Staphylococcus aureus infections pose a significant health burden. The emergence of community-associated methicillin-resistant S aureus has resulted in an epidemic of skin and soft tissue infections (SSTI), and many patients experience recurrent SSTI. As S aureus colonization is associated with subsequent infection, decolonization is recommended for patients with recurrent SSTI or in settings of ongoing transmission. S aureus infections often cluster within households, and asymptomatic carriers serve as reservoirs for transmission; therefore, a household approach to decolonization is more effective than measures performed by individuals alone. Novel strategies for the prevention of recurrent SSTI are needed.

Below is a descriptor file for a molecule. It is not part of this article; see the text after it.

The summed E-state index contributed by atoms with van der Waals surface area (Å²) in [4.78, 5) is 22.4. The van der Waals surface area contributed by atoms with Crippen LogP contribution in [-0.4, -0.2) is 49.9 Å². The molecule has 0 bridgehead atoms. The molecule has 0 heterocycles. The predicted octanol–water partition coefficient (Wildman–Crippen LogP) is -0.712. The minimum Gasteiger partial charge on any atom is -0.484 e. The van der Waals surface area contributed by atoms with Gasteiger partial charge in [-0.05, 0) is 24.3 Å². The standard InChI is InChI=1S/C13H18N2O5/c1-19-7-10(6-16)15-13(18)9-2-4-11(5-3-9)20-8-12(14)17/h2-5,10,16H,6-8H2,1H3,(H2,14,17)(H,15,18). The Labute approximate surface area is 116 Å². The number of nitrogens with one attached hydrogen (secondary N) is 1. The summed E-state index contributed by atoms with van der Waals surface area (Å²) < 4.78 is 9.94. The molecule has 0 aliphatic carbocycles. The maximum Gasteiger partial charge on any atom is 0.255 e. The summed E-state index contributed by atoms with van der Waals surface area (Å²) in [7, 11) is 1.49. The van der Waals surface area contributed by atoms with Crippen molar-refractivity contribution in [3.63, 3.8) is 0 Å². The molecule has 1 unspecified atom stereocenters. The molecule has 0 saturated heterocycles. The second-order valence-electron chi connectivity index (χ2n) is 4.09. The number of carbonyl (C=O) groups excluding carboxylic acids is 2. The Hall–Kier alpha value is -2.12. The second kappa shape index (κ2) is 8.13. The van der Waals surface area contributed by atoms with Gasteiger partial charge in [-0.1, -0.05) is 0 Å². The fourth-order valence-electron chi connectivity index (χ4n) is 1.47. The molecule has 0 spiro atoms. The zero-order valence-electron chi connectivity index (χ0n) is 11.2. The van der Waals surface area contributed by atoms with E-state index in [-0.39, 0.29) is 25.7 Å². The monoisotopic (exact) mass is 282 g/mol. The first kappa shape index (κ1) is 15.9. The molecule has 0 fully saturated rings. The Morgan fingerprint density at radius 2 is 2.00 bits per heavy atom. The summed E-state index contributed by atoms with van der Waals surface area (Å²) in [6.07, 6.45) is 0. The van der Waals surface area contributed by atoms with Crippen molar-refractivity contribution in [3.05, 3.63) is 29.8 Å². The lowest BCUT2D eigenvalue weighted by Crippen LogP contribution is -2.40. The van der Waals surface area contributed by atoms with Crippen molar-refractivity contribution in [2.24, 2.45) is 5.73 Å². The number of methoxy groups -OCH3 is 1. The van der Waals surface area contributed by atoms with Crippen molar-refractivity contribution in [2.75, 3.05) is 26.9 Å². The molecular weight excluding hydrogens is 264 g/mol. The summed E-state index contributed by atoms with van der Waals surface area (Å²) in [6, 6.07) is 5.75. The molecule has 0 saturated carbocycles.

Original languageEnglish
Pages (from-to)429-464
Number of pages36
JournalInfectious disease clinics of North America
Issue number3
StatePublished - 2015


  • Decolonization
  • MRSA
  • Pediatrics
  • Prevention
  • Skin infection
  • Staphylococcal vaccine
  • Staphylococcus aureus


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